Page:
Open Letter to SPS: Mobilize the Immobilized

By Alex Ng

Open Letter to Seattle Public Schools Students, Families, Educators, and Communities

“We need to mobilize what works.” – Dr. Nicole Law

Seattle School District leaders consistently do just the opposite. They immobilize what works, even after it has been proven to work. They impede and stall the work our communities call for, and take away from educators the very tools that work to serve our students in this time of dual pandemics. They immobilize ethnic studies by dismissing educators of color most dedicated to this critical work our communities of color are yearning for. They take away platforms like Zoom even after SpEd specialists and families tell us this works better than Teams to meet the needs of our students. Seattle School District leaders immobilize what works, perhaps because they fear the outcomes of a truly just public education system that uplifts our students’ inherent greatness instead of crushing it.

Seattle Public Schools (SPS) accepts and perpetuates incompetence in central office leadership, knowing the most dedicated, most passionate educators at the school-level will step up time and time again to fill in the gaps and fix what central office staff left broken. This is a viscous cycle of inequity and incompetence that leads to defeated teachers and inequitable educational conditions being passed on to students because even the most dedicated, most passionate educators at the school-level can’t possibly fill all the gaps or fix all the broken things central office leaders so willingly passed onto us.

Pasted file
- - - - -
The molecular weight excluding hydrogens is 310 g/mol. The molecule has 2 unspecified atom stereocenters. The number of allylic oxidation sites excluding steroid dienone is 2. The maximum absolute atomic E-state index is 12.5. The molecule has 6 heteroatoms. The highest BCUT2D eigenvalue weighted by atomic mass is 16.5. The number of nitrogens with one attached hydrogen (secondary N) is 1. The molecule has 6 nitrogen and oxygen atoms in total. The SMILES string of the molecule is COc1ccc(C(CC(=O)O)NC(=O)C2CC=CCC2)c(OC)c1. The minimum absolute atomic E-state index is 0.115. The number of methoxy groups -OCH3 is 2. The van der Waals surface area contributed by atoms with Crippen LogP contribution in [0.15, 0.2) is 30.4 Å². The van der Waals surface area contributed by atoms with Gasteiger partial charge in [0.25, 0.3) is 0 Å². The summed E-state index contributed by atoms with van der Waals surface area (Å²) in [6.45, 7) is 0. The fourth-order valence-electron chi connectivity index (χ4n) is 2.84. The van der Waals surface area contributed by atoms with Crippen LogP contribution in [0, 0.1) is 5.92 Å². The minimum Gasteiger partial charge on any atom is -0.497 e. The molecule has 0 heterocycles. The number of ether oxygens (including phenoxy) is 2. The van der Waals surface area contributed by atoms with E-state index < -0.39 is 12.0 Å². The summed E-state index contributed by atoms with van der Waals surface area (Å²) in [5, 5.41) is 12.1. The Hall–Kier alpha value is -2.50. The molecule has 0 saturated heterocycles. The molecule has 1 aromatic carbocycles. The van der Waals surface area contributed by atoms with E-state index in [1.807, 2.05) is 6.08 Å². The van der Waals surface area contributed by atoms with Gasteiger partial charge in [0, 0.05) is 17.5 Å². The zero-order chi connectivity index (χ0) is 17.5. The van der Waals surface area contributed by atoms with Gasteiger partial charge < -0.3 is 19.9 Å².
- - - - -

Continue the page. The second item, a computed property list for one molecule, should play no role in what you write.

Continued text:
In their directives and desire to wrestle local control way from schools, SPS leaders are causing enormous, unnecessary stress and anxiety for educators, students, and families. They are not prioritizing the uniqueness of each school community, despite explicitly saying they believe in doing so. As with so many inequities and injustices in the time of COVID-19, SPS leaders are further revealing their disregard and disrespect for educators, students, and families. From not paying educators for planning and leading professional development for the entire district and betraying their own official communication and heaping uncertainty onto school communities, to simply being absentee leaders and passing unpaid labor onto classroom educators, Seattle School District leaders are showing themselves for who they have always been: middle managers earning 6 and 7 digit salaries with no real commitment to the communities they are supposed to serve.

Seattle students, families, and educators deserve better. We deserve better than perpetual incompetence. We deserve better than leaders who pay lip service to equity only to reinforce inequities through their rigidity. We deserve better than their casual disregard for the needs of our communities. We need leaders who live the words of Dr. Nicole Law: leaders who mobilize what works.

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